Fig. 2
Fig. 2

XRD patterns for as-prepared 9-nm (b), 13-nm (c), and 16-nm (d) CoFe2O4 NPs, and the MT16 sample (e) as well as the standard PDF cards of CoFe2O4 (No. 22-1086) (a) and CoFe2 (No. 65-4131) (f)

Magnetic Properties

The dependence of the magnetization (M) of all samples on the applied magnetic field (H), i.e., M(H) loop (−70 kOe < H < 70 kOe) was measured at temperatures of 10, 50, 100, 150, 200, 250, 300, and 390 K. Representatively, the M(H) loops recorded at 10 and 390 K were shown in Fig. 3 for 9- and 13-nm NPs with different concentrations and in Fig. 4 for diluted 16-nm NPs with different reducing temperatures. From these loops, the coercivity (H c), saturation magnetization (M s), and remanence (M r) to saturation magnetization ratio (M r/M s) values at different temperatures can be obtained. In the case of the CoFe2O4 NPs with moderate (Fig. 3b, e) and high (Fig. 3c, f) concentrations, the loops recorded at 10 K show a jump around H = 0; this phenomenon is common for magnetic NPs and can be assigned to the reorientation of surface spins around NPs [28, 29]. However, in the case of the CoFe2O4 NPs with low concentration, as shown in Fig. 3a, d, the 10-K loops become smooth which is characteristic of a single-phase hard magnet, and the possible reason is that the surface spins are strongly pinned by the SiO2 matrix.
Fig. 3
Fig. 3

M(H) loops at 10 K (dashed lines) and 390 K (solid lines) of 9-nm NPs: L9 (a), M9 (b), and H9 (c); 13-nm NPs: L13 (d), M13 (e), and H13 (f)

Fig. 4
Fig. 4

M(H) loops of diluted 16-nm NPs with low, moderate, and high reducing temperatures, i.e., LT16 (a), MT16 (b), and HT16 (c)

For the diluted and reduced 16-nm NPs, containing CoFe2O4 and CoFe2 phases, as shown in Fig. 4, the jump around H = 0 becomes higher as the reducing temperature increases, as a result of the increase in the relative CoFe2 content [30, 31]. Herein, the jump is attributable to the different reversal fields of hard CoFe2O4 and soft CoFe2, which is an indicative of no exchange-coupling occurring between soft and hard species, because in an exchange-coupled system, the magnetization could show an equivalent reversal behavior over the whole temperature region and the loop should be as smooth as that of the single-phase hard magnet. With increasing temperature, the anisotropy field of CoFe2O4 decreases markedly, so the average reversal fields of hard and soft phases may be similar, resulting in the single-phase behavior of the loops (not shown here).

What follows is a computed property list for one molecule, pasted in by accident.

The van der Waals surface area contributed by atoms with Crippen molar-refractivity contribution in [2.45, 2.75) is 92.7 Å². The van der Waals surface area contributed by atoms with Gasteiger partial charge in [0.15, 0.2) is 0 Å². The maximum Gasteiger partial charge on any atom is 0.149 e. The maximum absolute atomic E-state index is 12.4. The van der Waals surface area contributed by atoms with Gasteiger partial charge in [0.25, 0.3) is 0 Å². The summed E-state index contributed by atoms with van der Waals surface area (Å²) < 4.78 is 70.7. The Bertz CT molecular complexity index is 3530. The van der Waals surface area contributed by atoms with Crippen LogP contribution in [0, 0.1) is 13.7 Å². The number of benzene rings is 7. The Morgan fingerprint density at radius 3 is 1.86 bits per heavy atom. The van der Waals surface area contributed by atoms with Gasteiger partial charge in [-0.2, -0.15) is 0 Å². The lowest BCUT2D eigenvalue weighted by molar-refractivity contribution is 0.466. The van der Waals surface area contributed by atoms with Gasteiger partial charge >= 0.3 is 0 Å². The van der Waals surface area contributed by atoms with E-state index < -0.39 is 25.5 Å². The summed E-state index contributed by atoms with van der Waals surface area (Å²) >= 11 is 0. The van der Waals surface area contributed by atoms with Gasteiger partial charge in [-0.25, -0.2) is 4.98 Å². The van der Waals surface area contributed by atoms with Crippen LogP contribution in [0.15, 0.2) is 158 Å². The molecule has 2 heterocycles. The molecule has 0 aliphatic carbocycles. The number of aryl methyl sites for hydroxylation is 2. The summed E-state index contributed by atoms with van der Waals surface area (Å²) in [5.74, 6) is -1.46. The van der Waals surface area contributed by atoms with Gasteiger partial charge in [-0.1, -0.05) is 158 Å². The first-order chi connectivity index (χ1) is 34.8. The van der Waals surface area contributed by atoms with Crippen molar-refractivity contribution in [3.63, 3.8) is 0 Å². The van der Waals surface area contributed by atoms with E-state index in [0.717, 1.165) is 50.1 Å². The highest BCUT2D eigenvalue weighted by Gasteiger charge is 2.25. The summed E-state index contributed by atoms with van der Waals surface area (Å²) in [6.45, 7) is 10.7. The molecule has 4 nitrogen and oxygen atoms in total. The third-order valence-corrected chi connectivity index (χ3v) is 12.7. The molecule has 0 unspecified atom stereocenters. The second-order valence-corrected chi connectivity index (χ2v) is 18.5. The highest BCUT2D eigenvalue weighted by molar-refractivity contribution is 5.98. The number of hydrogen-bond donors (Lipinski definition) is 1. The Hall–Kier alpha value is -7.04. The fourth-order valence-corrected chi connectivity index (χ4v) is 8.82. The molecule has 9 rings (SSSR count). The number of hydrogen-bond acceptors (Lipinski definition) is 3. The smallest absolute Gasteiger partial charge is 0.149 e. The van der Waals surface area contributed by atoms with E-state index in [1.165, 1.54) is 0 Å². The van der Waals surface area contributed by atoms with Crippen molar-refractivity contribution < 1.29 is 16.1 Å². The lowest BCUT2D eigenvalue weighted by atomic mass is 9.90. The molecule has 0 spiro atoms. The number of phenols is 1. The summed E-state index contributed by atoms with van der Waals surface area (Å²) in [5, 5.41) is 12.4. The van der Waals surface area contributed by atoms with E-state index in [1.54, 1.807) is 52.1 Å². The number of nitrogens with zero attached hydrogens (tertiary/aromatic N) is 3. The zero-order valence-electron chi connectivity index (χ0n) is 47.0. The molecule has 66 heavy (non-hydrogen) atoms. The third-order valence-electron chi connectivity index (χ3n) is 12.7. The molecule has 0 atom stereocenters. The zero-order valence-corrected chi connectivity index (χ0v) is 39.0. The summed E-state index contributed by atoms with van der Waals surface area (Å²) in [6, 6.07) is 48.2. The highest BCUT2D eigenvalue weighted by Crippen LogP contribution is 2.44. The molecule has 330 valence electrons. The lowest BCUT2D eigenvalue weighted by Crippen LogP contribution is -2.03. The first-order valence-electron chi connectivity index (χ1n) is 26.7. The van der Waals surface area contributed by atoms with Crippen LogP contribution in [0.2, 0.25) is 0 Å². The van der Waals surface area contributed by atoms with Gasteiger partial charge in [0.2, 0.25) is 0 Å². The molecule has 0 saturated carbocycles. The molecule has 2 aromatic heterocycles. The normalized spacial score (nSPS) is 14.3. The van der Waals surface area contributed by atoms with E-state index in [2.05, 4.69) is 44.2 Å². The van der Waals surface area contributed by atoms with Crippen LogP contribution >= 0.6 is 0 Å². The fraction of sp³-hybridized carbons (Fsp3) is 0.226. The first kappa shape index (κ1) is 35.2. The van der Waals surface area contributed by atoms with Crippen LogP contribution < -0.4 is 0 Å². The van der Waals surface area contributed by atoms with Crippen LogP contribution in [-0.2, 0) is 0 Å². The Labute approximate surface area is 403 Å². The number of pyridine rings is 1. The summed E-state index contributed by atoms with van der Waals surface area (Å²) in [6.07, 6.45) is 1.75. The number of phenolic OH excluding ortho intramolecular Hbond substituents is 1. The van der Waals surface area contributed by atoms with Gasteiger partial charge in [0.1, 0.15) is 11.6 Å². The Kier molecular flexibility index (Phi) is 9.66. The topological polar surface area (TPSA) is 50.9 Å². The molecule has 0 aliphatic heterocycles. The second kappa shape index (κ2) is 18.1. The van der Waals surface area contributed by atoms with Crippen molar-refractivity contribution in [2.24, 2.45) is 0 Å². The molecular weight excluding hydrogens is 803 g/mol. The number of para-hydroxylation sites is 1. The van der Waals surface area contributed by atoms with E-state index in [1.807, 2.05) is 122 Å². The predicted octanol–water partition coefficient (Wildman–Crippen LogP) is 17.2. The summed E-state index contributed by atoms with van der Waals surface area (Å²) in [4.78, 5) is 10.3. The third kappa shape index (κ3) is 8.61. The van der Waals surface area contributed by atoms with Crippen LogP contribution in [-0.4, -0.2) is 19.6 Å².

The undiluted 9- and 13-nm NPs, i.e., H9 and H13, as well as the 16-nm NPs reduced at 300 °C (LT16) have the H c values of 20.0, 18.8, and 20.5 kOe at 10 K, smaller than 23.8 kOe (10 K) for our previously reported 10.7-nm CoFe2O4 NPs [32] which particle size is close to the critical size of a single domain [33]. These H c values are much larger than that for the bulk CoFe2O4 (6.8 kOe at 10 K) [34], because on the one hand, the particles are approximately single-domain sized, and on the other hand, the interaction between surface spins induces extra anisotropy and hence enhances H c, which will be further discussed below. As the temperature increases, H c monotonically decreases. The decrease in coercivity can be attributable to thermal fluctuations of the blocked moment, across the anisotropy barrier. For an assembly of non-interacting single-domain magnetic nanoparticles with uniaxial anisotropy, the coercivity can be written in the form of simple model of thermal activation of particle moments over the anisotropy barriers (Kneller’s law) as [6, 35] H c = H c0[1 − (T/T B)1/2], where H c0 is the value of H c at 0 K and T B denotes the blocking temperature. The H c values of all samples can be fitted to Kneller’s law in the temperature range of 10–390 K. Representatively, the experimental (solid circles) and fitting curves (solid lines) of the samples H9 (a), H13(b), and LT300 (c) are plotted in Fig. 5. The obtained fitting parameter T B will be used to calculate the volume of magnetic grain, V m, as discussed below.
Fig. 5
Fig. 5

Coercivity H c versus square root temperature for samples (circles) H9 (a), H13 (b), and LT16 (c) where the solid line is the fit to the experimental data points according to Kneller’s law